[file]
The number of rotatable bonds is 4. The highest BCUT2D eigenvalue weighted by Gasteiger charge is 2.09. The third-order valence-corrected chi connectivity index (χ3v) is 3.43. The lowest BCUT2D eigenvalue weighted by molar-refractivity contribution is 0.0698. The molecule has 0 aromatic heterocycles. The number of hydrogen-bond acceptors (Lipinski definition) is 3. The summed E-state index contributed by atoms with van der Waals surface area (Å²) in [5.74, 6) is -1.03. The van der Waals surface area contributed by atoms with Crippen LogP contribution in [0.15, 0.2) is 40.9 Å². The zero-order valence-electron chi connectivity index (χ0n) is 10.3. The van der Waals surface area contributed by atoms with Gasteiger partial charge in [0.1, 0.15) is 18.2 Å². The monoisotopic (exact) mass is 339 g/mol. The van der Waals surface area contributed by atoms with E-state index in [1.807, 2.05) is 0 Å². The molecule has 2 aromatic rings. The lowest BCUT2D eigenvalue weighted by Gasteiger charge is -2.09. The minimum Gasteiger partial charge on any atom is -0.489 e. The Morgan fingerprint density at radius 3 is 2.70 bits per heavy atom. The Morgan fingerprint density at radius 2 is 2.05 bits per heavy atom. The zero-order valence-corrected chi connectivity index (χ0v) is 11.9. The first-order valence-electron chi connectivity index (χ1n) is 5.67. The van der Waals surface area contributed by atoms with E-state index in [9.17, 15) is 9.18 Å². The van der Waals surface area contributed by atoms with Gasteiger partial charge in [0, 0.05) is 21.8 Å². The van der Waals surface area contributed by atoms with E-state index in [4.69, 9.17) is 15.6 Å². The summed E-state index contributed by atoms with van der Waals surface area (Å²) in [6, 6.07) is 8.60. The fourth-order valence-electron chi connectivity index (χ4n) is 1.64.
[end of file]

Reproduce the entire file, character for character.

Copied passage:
The number of rotatable bonds is 4. The highest BCUT2D eigenvalue weighted by Gasteiger charge is 2.09. The third-order valence-corrected chi connectivity index (χ3v) is 3.43. The lowest BCUT2D eigenvalue weighted by molar-refractivity contribution is 0.0698. The molecule has 0 aromatic heterocycles. The number of hydrogen-bond acceptors (Lipinski definition) is 3. The summed E-state index contributed by atoms with van der Waals surface area (Å²) in [5.74, 6) is -1.03. The van der Waals surface area contributed by atoms with Crippen LogP contribution in [0.15, 0.2) is 40.9 Å². The zero-order valence-electron chi connectivity index (χ0n) is 10.3. The van der Waals surface area contributed by atoms with Gasteiger partial charge in [0.1, 0.15) is 18.2 Å². The monoisotopic (exact) mass is 339 g/mol. The van der Waals surface area contributed by atoms with E-state index in [1.807, 2.05) is 0 Å². The molecule has 2 aromatic rings. The lowest BCUT2D eigenvalue weighted by Gasteiger charge is -2.09. The minimum Gasteiger partial charge on any atom is -0.489 e. The Morgan fingerprint density at radius 3 is 2.70 bits per heavy atom. The Morgan fingerprint density at radius 2 is 2.05 bits per heavy atom. The zero-order valence-corrected chi connectivity index (χ0v) is 11.9. The first-order valence-electron chi connectivity index (χ1n) is 5.67. The van der Waals surface area contributed by atoms with E-state index in [9.17, 15) is 9.18 Å². The van der Waals surface area contributed by atoms with Gasteiger partial charge in [0, 0.05) is 21.8 Å². The van der Waals surface area contributed by atoms with E-state index in [4.69, 9.17) is 15.6 Å². The summed E-state index contributed by atoms with van der Waals surface area (Å²) in [6, 6.07) is 8.60. The fourth-order valence-electron chi connectivity index (χ4n) is 1.64.